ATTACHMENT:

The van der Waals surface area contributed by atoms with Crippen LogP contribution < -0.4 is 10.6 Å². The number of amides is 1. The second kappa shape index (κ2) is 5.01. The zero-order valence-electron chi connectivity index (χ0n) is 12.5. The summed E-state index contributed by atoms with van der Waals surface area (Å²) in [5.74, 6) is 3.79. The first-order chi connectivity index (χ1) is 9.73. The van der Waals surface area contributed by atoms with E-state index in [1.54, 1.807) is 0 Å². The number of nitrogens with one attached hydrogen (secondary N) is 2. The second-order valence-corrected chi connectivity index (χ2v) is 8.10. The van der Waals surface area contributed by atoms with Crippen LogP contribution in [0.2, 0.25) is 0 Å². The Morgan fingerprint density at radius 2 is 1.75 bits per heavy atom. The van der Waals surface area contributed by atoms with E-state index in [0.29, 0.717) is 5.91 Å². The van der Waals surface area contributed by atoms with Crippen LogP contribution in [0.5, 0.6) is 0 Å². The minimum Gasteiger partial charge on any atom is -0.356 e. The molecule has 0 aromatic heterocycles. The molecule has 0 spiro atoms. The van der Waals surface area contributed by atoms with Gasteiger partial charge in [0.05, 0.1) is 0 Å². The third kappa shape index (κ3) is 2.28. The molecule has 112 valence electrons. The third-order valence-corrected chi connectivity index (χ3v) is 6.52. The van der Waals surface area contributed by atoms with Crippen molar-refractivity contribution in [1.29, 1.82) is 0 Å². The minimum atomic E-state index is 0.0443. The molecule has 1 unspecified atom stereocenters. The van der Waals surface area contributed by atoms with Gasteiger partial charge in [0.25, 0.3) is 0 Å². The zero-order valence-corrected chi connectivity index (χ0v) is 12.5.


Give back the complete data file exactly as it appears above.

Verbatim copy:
The van der Waals surface area contributed by atoms with Crippen LogP contribution < -0.4 is 10.6 Å². The number of amides is 1. The second kappa shape index (κ2) is 5.01. The zero-order valence-electron chi connectivity index (χ0n) is 12.5. The summed E-state index contributed by atoms with van der Waals surface area (Å²) in [5.74, 6) is 3.79. The first-order chi connectivity index (χ1) is 9.73. The van der Waals surface area contributed by atoms with E-state index in [1.54, 1.807) is 0 Å². The number of nitrogens with one attached hydrogen (secondary N) is 2. The second-order valence-corrected chi connectivity index (χ2v) is 8.10. The van der Waals surface area contributed by atoms with Crippen LogP contribution in [0.2, 0.25) is 0 Å². The Morgan fingerprint density at radius 2 is 1.75 bits per heavy atom. The van der Waals surface area contributed by atoms with E-state index in [0.29, 0.717) is 5.91 Å². The van der Waals surface area contributed by atoms with Crippen LogP contribution in [0.5, 0.6) is 0 Å². The minimum Gasteiger partial charge on any atom is -0.356 e. The molecule has 0 aromatic heterocycles. The molecule has 0 spiro atoms. The van der Waals surface area contributed by atoms with Gasteiger partial charge in [0.05, 0.1) is 0 Å². The third kappa shape index (κ3) is 2.28. The molecule has 112 valence electrons. The third-order valence-corrected chi connectivity index (χ3v) is 6.52. The van der Waals surface area contributed by atoms with Crippen molar-refractivity contribution in [1.29, 1.82) is 0 Å². The minimum atomic E-state index is 0.0443. The molecule has 1 unspecified atom stereocenters. The van der Waals surface area contributed by atoms with Gasteiger partial charge in [0.25, 0.3) is 0 Å². The zero-order valence-corrected chi connectivity index (χ0v) is 12.5.